Fundamental # 3 – Check the ego at the door


Check the ego at the door.  Our own egos and personal agendas must never get in the way of what’s best for Webco.  Don’t take challenge personally or defensively.  Being concerned with who gets credit, who looks good, or who looks bad is counterproductive.  Make sure every decision is based solely on what will best advance our team goals.

I’m dating myself a little with this one but who remembers the movie Top Gun?  Great movie!  Take the time to watch if you’ve not seen it.  In the movie Tom Cruise’s character, Pete “Maverick” Mitchell was a Top Gun F-14 pilot—“the best of the best” among Naval Aviators.   Throughout the movie Maverick operates by his own set of rules because his ego controls his actions.  He defies his CO’s (Commanding Officers); he defies rules of air to air combat engagement;   and during a combat exercise he leaves his wingman, which you never do, to pursue his own targets in order to make himself look like a better pilot.  EGO!  EGO! EGO!  His fellow pilots think that he’s too dangerous to fly with and do not want to fly with him.   At one point in the movie Maverick is called in by his Commanding Officer and told that “his ego is writing checks his body can’t cash”.     Maverick learns this lesson the hard way (which I won’t disclose in case you haven’t seen the movie), and by the end of the movie Maverick has checked his ego at the door. He ends up becoming a better, safer, more confident pilot that is respected among his peers.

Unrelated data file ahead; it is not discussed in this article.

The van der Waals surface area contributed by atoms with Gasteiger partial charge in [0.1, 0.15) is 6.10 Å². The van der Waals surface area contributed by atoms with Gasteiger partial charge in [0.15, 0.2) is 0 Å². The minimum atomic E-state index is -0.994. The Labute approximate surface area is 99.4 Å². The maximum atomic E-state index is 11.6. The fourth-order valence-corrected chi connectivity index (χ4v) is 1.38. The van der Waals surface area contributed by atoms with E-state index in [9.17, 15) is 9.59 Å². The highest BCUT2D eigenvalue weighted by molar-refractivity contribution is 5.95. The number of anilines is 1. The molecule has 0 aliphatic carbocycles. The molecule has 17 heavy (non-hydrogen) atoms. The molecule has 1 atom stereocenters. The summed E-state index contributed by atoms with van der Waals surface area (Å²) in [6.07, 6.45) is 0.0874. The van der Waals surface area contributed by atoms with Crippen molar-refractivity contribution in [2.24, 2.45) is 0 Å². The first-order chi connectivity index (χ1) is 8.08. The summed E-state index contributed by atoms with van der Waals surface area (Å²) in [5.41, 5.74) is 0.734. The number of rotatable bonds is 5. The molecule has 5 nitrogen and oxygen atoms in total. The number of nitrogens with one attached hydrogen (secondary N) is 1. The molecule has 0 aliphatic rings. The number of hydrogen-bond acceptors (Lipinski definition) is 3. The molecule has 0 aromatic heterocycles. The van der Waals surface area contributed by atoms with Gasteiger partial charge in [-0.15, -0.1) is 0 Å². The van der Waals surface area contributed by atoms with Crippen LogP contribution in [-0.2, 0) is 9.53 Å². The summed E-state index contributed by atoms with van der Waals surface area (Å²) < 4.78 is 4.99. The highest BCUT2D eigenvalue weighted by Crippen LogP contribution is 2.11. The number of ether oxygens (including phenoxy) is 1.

Several years ago I got extremely upset with one of our leads. I made some comments that I shouldn’t have made because I was upset and frustrated with the situation at hand.   Afterwards Gary and I talked. Gary pointed out several things to me about the comments I had made and, reflecting back on them today, they were all ego driven.  My comments damaged the relationship with that person for a period of time.  He didn’t want to talk to me about problem parts, and I didn’t go to him for advice on issues that I should have.  How did my actions help move our company forward?  They didn’t!!   For our company to be successful we all need each other to perform and execute in our respective roles.  We need to be open to each other’s ideas and suggestions.    We need look for the opportunity and not the difficulty in honest, constructive feedback. We must make sure that our decisions benefit our company and not be concerned with our individual benefit.

Always keep in mind that we can, in fact, due harm to Webco by focusing on ourselves rather than the company.  In addition, always remember that every challenge is an opportunity to learn something more and expand your personal skillset.

– Mike Johnson